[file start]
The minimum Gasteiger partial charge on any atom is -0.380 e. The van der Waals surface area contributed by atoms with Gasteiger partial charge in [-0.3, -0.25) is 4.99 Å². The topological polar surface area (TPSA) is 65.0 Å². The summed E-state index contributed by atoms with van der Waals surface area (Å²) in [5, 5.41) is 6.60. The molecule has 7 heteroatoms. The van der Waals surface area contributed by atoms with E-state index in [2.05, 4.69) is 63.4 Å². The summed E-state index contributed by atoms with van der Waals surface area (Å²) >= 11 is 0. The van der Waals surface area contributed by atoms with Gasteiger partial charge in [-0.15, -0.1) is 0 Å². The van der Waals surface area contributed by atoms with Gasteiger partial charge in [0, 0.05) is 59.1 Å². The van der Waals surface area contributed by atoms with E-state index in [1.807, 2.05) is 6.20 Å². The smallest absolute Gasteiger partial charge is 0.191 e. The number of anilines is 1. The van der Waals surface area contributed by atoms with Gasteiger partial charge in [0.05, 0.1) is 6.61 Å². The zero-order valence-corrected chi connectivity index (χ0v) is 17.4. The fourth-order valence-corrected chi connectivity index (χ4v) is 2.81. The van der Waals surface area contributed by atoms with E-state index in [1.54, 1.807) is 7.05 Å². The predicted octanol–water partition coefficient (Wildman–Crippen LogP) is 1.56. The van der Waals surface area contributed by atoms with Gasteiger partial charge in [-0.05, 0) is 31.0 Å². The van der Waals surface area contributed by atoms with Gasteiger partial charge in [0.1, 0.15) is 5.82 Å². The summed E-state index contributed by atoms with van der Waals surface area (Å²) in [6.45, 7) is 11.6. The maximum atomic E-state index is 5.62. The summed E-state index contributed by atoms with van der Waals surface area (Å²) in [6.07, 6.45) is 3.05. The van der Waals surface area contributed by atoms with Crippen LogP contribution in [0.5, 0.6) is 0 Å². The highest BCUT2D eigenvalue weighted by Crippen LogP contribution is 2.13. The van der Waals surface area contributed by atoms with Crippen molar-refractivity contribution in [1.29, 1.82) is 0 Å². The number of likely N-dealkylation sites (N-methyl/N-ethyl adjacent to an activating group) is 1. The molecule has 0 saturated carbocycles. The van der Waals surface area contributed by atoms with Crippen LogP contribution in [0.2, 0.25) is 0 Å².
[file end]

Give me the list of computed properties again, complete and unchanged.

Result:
The minimum Gasteiger partial charge on any atom is -0.380 e. The van der Waals surface area contributed by atoms with Gasteiger partial charge in [-0.3, -0.25) is 4.99 Å². The topological polar surface area (TPSA) is 65.0 Å². The summed E-state index contributed by atoms with van der Waals surface area (Å²) in [5, 5.41) is 6.60. The molecule has 7 heteroatoms. The van der Waals surface area contributed by atoms with E-state index in [2.05, 4.69) is 63.4 Å². The summed E-state index contributed by atoms with van der Waals surface area (Å²) >= 11 is 0. The van der Waals surface area contributed by atoms with Gasteiger partial charge in [-0.15, -0.1) is 0 Å². The van der Waals surface area contributed by atoms with Gasteiger partial charge in [0, 0.05) is 59.1 Å². The van der Waals surface area contributed by atoms with E-state index in [1.807, 2.05) is 6.20 Å². The smallest absolute Gasteiger partial charge is 0.191 e. The number of anilines is 1. The van der Waals surface area contributed by atoms with Gasteiger partial charge in [0.05, 0.1) is 6.61 Å². The zero-order valence-corrected chi connectivity index (χ0v) is 17.4. The fourth-order valence-corrected chi connectivity index (χ4v) is 2.81. The van der Waals surface area contributed by atoms with E-state index in [1.54, 1.807) is 7.05 Å². The predicted octanol–water partition coefficient (Wildman–Crippen LogP) is 1.56. The van der Waals surface area contributed by atoms with Gasteiger partial charge in [-0.05, 0) is 31.0 Å². The van der Waals surface area contributed by atoms with Gasteiger partial charge in [0.1, 0.15) is 5.82 Å². The summed E-state index contributed by atoms with van der Waals surface area (Å²) in [6.45, 7) is 11.6. The maximum atomic E-state index is 5.62. The summed E-state index contributed by atoms with van der Waals surface area (Å²) in [6.07, 6.45) is 3.05. The van der Waals surface area contributed by atoms with Crippen LogP contribution in [0.5, 0.6) is 0 Å². The highest BCUT2D eigenvalue weighted by Crippen LogP contribution is 2.13. The van der Waals surface area contributed by atoms with Crippen molar-refractivity contribution in [1.29, 1.82) is 0 Å². The number of likely N-dealkylation sites (N-methyl/N-ethyl adjacent to an activating group) is 1. The molecule has 0 saturated carbocycles. The van der Waals surface area contributed by atoms with Crippen LogP contribution in [0.2, 0.25) is 0 Å².